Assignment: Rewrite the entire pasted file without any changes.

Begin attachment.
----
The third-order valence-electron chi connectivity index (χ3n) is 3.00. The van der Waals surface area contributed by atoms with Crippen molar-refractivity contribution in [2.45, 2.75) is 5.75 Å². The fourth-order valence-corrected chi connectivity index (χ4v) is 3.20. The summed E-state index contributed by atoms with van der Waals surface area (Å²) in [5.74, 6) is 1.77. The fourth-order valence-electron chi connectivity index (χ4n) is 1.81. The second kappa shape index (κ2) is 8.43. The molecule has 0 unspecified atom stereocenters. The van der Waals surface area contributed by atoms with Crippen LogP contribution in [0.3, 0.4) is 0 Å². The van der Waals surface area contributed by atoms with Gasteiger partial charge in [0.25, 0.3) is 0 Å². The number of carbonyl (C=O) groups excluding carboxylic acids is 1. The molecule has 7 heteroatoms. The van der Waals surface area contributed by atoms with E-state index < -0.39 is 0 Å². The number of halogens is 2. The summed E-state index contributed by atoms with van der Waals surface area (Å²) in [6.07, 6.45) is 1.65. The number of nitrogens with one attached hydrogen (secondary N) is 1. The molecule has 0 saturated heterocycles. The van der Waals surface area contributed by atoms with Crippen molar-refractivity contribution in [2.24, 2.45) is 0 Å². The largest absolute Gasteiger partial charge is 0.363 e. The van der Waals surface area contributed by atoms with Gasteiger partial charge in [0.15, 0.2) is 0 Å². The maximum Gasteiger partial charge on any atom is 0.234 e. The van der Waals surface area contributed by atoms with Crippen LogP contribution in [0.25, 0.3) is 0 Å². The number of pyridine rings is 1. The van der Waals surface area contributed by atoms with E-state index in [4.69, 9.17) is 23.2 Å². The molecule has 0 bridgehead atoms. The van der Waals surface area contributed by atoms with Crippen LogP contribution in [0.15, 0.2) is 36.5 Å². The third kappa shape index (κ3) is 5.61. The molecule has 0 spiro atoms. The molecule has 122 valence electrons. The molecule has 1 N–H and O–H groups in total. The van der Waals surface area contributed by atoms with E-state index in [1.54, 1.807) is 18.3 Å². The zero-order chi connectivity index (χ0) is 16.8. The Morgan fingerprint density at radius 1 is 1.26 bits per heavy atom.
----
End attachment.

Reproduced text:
The third-order valence-electron chi connectivity index (χ3n) is 3.00. The van der Waals surface area contributed by atoms with Crippen molar-refractivity contribution in [2.45, 2.75) is 5.75 Å². The fourth-order valence-corrected chi connectivity index (χ4v) is 3.20. The summed E-state index contributed by atoms with van der Waals surface area (Å²) in [5.74, 6) is 1.77. The fourth-order valence-electron chi connectivity index (χ4n) is 1.81. The second kappa shape index (κ2) is 8.43. The molecule has 0 unspecified atom stereocenters. The van der Waals surface area contributed by atoms with Crippen LogP contribution in [0.3, 0.4) is 0 Å². The van der Waals surface area contributed by atoms with Gasteiger partial charge in [0.25, 0.3) is 0 Å². The number of carbonyl (C=O) groups excluding carboxylic acids is 1. The molecule has 7 heteroatoms. The van der Waals surface area contributed by atoms with E-state index < -0.39 is 0 Å². The number of halogens is 2. The summed E-state index contributed by atoms with van der Waals surface area (Å²) in [6.07, 6.45) is 1.65. The number of nitrogens with one attached hydrogen (secondary N) is 1. The molecule has 0 saturated heterocycles. The van der Waals surface area contributed by atoms with Crippen molar-refractivity contribution in [2.24, 2.45) is 0 Å². The largest absolute Gasteiger partial charge is 0.363 e. The van der Waals surface area contributed by atoms with Gasteiger partial charge in [0.15, 0.2) is 0 Å². The maximum Gasteiger partial charge on any atom is 0.234 e. The van der Waals surface area contributed by atoms with Crippen LogP contribution in [0.25, 0.3) is 0 Å². The number of pyridine rings is 1. The van der Waals surface area contributed by atoms with E-state index in [4.69, 9.17) is 23.2 Å². The molecule has 0 bridgehead atoms. The van der Waals surface area contributed by atoms with Crippen LogP contribution in [0.15, 0.2) is 36.5 Å². The third kappa shape index (κ3) is 5.61. The molecule has 0 spiro atoms. The molecule has 122 valence electrons. The molecule has 1 N–H and O–H groups in total. The van der Waals surface area contributed by atoms with E-state index in [1.54, 1.807) is 18.3 Å². The zero-order chi connectivity index (χ0) is 16.8. The Morgan fingerprint density at radius 1 is 1.26 bits per heavy atom.